I suggest you expland your knowledge of the Aztecs. You can start at http://library.thinkquest.org/27981/ and graduate to more mature information. It is possible that a people of the future will consider wars, and the sacrificing of young lives for political (in lieu of religious) purposes, as being just as immoral as the "human sacrifice" practiced by the Aztecs. Was not the Inquisition a form of human sacrifice for religious purposes?
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Dzimas
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« Reply #906 on: August 30, 2007, 11:52:35 AM »

I've read quite a bit on the Aztecs, thank you.  I recommend Conquest by Hugh Thomas,

http://www.amazon.com/Conquest-Cortes-Montezuma-Fall-Mexico/dp/0671511041/ref=pd_bbs_1/105-5791205-4542015?ie=UTF8&s=books&qid=1188489000&sr=1-1

which we read in the NYTimes American History forum some years ago.  They were to the Mexican isthmus what the Romans were to Europe, relishing in their conquests and bloodsports, but oddly enough were no match for Cortez the Killer.
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liquidsilver
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« Reply #907 on: August 30, 2007, 01:31:48 PM »

Quote
which we read in the NYTimes American History forum some years ago.  They were to the Mexican isthmus what the Romans were to Europe, relishing in their conquests and bloodsports, but oddly enough were no match for Cortez the Killer.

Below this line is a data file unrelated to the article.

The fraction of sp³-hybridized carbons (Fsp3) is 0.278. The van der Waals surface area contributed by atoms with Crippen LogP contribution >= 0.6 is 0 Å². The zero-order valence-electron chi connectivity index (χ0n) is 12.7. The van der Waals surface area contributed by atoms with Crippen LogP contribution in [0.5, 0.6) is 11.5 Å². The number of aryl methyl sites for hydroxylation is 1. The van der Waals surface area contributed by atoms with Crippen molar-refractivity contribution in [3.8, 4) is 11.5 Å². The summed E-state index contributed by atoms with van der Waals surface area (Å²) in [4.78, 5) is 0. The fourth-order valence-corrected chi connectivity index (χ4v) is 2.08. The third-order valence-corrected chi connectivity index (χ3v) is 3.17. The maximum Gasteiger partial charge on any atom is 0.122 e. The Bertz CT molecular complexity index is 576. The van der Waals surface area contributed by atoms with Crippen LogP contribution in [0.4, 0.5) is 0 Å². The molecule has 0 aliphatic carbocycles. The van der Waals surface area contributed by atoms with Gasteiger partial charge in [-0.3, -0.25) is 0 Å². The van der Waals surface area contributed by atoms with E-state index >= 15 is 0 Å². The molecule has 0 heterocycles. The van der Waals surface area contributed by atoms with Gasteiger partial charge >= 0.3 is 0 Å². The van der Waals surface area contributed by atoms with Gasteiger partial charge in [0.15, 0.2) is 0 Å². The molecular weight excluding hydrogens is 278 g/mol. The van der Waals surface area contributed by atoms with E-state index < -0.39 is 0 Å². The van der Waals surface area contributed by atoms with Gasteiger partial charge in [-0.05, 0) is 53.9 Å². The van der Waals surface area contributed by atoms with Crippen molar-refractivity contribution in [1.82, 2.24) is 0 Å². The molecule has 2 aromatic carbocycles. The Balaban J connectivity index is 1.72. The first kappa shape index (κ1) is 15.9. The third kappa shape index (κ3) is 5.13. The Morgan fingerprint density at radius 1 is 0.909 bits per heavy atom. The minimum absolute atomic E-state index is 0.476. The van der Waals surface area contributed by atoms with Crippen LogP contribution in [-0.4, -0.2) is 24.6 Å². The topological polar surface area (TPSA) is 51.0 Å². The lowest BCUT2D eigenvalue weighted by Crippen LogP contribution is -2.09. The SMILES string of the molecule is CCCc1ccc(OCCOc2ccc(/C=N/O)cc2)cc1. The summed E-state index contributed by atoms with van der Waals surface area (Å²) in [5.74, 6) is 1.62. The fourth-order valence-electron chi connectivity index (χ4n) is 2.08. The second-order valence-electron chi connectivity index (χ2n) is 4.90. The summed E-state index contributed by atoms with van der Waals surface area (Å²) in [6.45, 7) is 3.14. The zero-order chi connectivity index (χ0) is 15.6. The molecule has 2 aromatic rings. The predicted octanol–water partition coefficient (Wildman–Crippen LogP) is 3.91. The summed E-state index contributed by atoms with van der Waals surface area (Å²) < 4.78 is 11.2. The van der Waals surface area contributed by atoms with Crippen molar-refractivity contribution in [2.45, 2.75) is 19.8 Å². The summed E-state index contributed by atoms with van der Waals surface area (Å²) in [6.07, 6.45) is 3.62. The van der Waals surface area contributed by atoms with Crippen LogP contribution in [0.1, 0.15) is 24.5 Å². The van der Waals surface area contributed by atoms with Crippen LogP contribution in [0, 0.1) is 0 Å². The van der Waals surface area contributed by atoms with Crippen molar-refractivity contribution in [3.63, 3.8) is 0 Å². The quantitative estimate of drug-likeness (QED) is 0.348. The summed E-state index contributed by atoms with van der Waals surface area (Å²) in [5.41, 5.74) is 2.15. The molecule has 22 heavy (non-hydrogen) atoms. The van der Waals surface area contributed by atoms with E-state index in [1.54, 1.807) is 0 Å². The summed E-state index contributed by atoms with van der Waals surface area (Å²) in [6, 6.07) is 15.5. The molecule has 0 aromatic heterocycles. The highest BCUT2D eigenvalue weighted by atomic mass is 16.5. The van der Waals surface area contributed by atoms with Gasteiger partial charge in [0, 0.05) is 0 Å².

Cortés deliberately marched a route designed to recruit as many native allies as possible en route to Tenochtitlán.  I would think this fact alone underscores just how much the Aztec empire was despised.

But if not for Montezuma's naivete in seeing Cortés' arrival as the fulfilment of the Quetzalcoatlin  prophesy, who knows?
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« Reply #908 on: August 30, 2007, 04:16:35 PM »

Gintaras posed an excellent question re Portuguese claims to having ''discovered'' the New World a full generation before Columbus.

For years I have read of Henry the Navigator having ventured as far as the Cape of Good Hope and no further.  Vasco da Gama it was said  ventured further.

My guess is that if the Lusitanians made claims of discoveries in hitherto unknown lands at the time of Columbus it was because they were seeking favor from the Papacy or license to  control  those lands. As I wrote above, Spanish historians do not acknowledge that any Portuguese stumbled upon these lands before they did.  Even the papacy never did so. And insofar as I know, European historians never did so as well.

Revisionist history can make for interesting reading.  But it must be backed up with evidence if it is to be believed.
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caclark
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« Reply #909 on: August 30, 2007, 04:43:59 PM »

One possibility is that of a Portuguese ship lost or presumed lost at sea, or shipwrecked on a distant shore. That could account for there being no record or awareness of it in Europe which there surely would have been were there a formally organized colony. But that's just idle speculation on my part.

Hey, I just might be learning to be as enterprising as Menzies!
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weezo
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« Reply #910 on: August 30, 2007, 05:10:12 PM »

Clark,

That's the spirit! Open you mind to the possibilities, and let the evidence take its place as it arises. If your mind isn't open to possibilities, you will miss the evidence when it comes your way.